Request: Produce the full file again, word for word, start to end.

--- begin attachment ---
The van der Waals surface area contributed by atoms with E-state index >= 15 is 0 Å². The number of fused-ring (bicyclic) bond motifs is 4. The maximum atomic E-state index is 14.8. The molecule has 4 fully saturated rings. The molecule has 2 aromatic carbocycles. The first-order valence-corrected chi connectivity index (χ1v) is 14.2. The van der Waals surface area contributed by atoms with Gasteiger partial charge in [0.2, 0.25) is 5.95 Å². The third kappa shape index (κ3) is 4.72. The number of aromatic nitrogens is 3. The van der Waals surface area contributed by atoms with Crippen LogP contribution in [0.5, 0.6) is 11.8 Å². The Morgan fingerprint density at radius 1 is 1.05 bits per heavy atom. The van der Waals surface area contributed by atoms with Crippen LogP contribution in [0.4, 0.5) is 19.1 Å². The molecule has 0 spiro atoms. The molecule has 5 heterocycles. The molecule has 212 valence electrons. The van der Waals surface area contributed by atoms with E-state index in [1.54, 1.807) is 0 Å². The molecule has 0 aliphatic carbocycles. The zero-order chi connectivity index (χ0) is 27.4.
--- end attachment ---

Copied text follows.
The van der Waals surface area contributed by atoms with E-state index >= 15 is 0 Å². The number of fused-ring (bicyclic) bond motifs is 4. The maximum atomic E-state index is 14.8. The molecule has 4 fully saturated rings. The molecule has 2 aromatic carbocycles. The first-order valence-corrected chi connectivity index (χ1v) is 14.2. The van der Waals surface area contributed by atoms with Gasteiger partial charge in [0.2, 0.25) is 5.95 Å². The third kappa shape index (κ3) is 4.72. The number of aromatic nitrogens is 3. The van der Waals surface area contributed by atoms with Crippen LogP contribution in [0.5, 0.6) is 11.8 Å². The Morgan fingerprint density at radius 1 is 1.05 bits per heavy atom. The van der Waals surface area contributed by atoms with Crippen LogP contribution in [0.4, 0.5) is 19.1 Å². The molecule has 0 spiro atoms. The molecule has 5 heterocycles. The molecule has 212 valence electrons. The van der Waals surface area contributed by atoms with E-state index in [1.54, 1.807) is 0 Å². The molecule has 0 aliphatic carbocycles. The zero-order chi connectivity index (χ0) is 27.4.